The Benefits of CGM and Time in Range for People with Type 2 Diabetes

Continuous glucose monitors have been the standard of care for people with type 1 diabetes for years, but they’re an invaluable tool for anyone living with any type of diabetes, and they’re quickly becoming more commonplace in the type 2 community.

Robert Cudlip was diagnosed with type 2 diabetes in 1998, and he managed it like most people with diet, exercise, medication, and finger sticking. But his control really improved once he began wearing a CGM a few years ago. He started with a FreeStyle Libre and then switched to the Dexcom G6 because he was considering an insulin pump. He nixed the pump but kept the Dexcom, and it’s been his diabetes ally ever since.

“I like that the Dexcom checks my blood sugar every five minutes. It’s very helpful in tracking my blood glucose levels and letting me know the trends of going up or going down, and also how fast my glucose is rising or falling so I can take action before the level drops too low or increases too high.”

In addition to the trend arrows, Robert uses the customizable alarms to help keep him on track.

“I set the alarm levels so if it gets down to 80 it will let me know I’m about to go low so I can fix it. Similarly, if I don’t want it to go over 180 I set it at 170, and it lets me know with hopefully enough time to keep it from going over 180, or at least not much over 180. I want to maintain as high a percentage of time in range as possible.”

Time in Range is the percentage of time spent between 70-180mg/dL, and Robert is laser-focused on achieving his TIR goals. “I had a pretty impressive time in range up until a couple of weeks ago – 95%. I was really pleased with that but then I went on a trip. My 90-day report says my time in range is now 92%. I wish it were a little higher – I’ve got to get more disciplined on those vacations!” (We think the only discipline you need on vacation is to master the breaststroke so you can get to the swim-up bar as fast as possible, but everyone’s different). And 92% TIR is nothing to sneeze at. According to Dr. Edelman, an average TIR goal for most people is 70%, or above 50% for people with other serious medical conditions or advanced age.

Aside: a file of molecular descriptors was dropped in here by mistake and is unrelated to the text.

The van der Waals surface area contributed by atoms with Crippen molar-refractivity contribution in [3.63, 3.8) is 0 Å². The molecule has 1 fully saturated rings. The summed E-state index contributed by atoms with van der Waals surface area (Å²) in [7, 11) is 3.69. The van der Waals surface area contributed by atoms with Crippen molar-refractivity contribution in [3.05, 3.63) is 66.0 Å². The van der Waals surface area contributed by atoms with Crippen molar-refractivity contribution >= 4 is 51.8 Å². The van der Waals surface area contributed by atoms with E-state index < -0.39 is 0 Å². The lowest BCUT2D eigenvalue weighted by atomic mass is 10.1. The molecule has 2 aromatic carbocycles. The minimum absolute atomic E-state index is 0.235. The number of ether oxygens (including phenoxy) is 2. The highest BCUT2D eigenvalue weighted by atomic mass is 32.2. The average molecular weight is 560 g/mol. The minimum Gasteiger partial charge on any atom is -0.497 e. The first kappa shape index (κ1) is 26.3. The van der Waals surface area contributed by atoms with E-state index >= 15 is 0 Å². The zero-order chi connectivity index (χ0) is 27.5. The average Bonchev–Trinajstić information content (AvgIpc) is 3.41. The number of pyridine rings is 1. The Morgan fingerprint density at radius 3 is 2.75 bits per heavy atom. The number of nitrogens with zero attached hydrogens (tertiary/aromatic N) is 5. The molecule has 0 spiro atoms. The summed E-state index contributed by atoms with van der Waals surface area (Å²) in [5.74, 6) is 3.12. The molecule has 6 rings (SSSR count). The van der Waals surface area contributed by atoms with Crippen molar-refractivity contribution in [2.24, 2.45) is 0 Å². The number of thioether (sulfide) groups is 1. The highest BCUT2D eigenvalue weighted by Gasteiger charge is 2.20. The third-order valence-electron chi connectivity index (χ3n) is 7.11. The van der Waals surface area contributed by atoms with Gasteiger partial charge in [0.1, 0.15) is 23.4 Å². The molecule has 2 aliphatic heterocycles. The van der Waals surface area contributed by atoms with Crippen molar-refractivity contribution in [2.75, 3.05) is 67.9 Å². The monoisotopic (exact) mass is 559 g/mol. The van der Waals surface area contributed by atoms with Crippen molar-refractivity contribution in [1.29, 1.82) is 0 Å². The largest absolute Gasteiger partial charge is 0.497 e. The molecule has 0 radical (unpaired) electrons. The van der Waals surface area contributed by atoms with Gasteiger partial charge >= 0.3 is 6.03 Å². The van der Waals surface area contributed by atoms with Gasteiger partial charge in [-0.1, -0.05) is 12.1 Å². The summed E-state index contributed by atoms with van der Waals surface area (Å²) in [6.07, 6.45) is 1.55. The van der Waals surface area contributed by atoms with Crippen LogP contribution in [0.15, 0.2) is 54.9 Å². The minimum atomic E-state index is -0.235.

Knowing what your blood sugar is doing is an empowering piece of information that can give you peace of mind, improve your quality of life, and positively impact daily activities that people without diabetes don’t ever think twice about. Now that things have eased up more with the pandemic, Robert has started swimming more and his CGM allows him to know his blood sugars before and after a workout. It’s real-time feedback at your fingertips in an easily digestible format.

“Overall the device is very easy to use. The interface is straightforward and the information is laid out clearly and understandably. I especially like that there is an app for use with my android phone, and I appreciate the Clarity app and the reports it generates for me and for my doctors.” The Dexcom CGM allows Robert to share his numbers in real time with concerned friends and family so that they can be alerted also if Roberts gets dangerously low.

Currently, CGMs are covered primarily for  people with type 2 diabetes on three or more injections of insulin per day (or on an insulin pump) for Medicare and most insurances, but when they become more widely available for anyone with diabetes or pre-diabetes, they can be game-changers.

“We’re very lucky to have this technology available,” Robert says. “It lets me feel like I’m better at controlling my diabetes. I have input as to what it’s going to do, and with luck I can prevent and control possible problems that can arise. And that makes me very happy and allows me to feel safe.”

 

 

Leave a Reply